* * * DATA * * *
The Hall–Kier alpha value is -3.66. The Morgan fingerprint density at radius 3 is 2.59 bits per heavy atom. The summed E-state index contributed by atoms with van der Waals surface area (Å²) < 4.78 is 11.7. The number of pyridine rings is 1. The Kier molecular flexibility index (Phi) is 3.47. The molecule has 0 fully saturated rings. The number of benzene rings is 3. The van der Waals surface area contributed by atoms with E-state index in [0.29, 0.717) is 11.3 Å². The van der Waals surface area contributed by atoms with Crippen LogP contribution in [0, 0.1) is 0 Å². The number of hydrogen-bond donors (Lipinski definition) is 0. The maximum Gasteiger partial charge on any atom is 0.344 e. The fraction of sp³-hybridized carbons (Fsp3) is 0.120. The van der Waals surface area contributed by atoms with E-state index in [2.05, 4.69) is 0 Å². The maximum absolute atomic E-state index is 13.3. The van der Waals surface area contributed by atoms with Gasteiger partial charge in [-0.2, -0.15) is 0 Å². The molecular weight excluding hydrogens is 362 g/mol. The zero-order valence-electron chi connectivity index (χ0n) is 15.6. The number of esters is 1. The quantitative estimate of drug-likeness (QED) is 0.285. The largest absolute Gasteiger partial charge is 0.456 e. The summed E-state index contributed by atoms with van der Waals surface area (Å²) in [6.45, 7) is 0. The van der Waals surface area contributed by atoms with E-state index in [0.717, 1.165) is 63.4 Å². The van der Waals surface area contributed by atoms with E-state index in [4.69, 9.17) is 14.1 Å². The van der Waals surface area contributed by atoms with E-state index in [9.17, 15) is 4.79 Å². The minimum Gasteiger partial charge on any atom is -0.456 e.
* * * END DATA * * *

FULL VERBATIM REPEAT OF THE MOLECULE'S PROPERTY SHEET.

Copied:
The Hall–Kier alpha value is -3.66. The Morgan fingerprint density at radius 3 is 2.59 bits per heavy atom. The summed E-state index contributed by atoms with van der Waals surface area (Å²) < 4.78 is 11.7. The number of pyridine rings is 1. The Kier molecular flexibility index (Phi) is 3.47. The molecule has 0 fully saturated rings. The number of benzene rings is 3. The van der Waals surface area contributed by atoms with E-state index in [0.29, 0.717) is 11.3 Å². The van der Waals surface area contributed by atoms with Crippen LogP contribution in [0, 0.1) is 0 Å². The number of hydrogen-bond donors (Lipinski definition) is 0. The maximum Gasteiger partial charge on any atom is 0.344 e. The fraction of sp³-hybridized carbons (Fsp3) is 0.120. The van der Waals surface area contributed by atoms with E-state index in [2.05, 4.69) is 0 Å². The maximum absolute atomic E-state index is 13.3. The van der Waals surface area contributed by atoms with Gasteiger partial charge in [-0.2, -0.15) is 0 Å². The molecular weight excluding hydrogens is 362 g/mol. The zero-order valence-electron chi connectivity index (χ0n) is 15.6. The number of esters is 1. The quantitative estimate of drug-likeness (QED) is 0.285. The largest absolute Gasteiger partial charge is 0.456 e. The summed E-state index contributed by atoms with van der Waals surface area (Å²) in [6.45, 7) is 0. The van der Waals surface area contributed by atoms with E-state index in [0.717, 1.165) is 63.4 Å². The van der Waals surface area contributed by atoms with E-state index in [4.69, 9.17) is 14.1 Å². The van der Waals surface area contributed by atoms with E-state index in [9.17, 15) is 4.79 Å². The minimum Gasteiger partial charge on any atom is -0.456 e.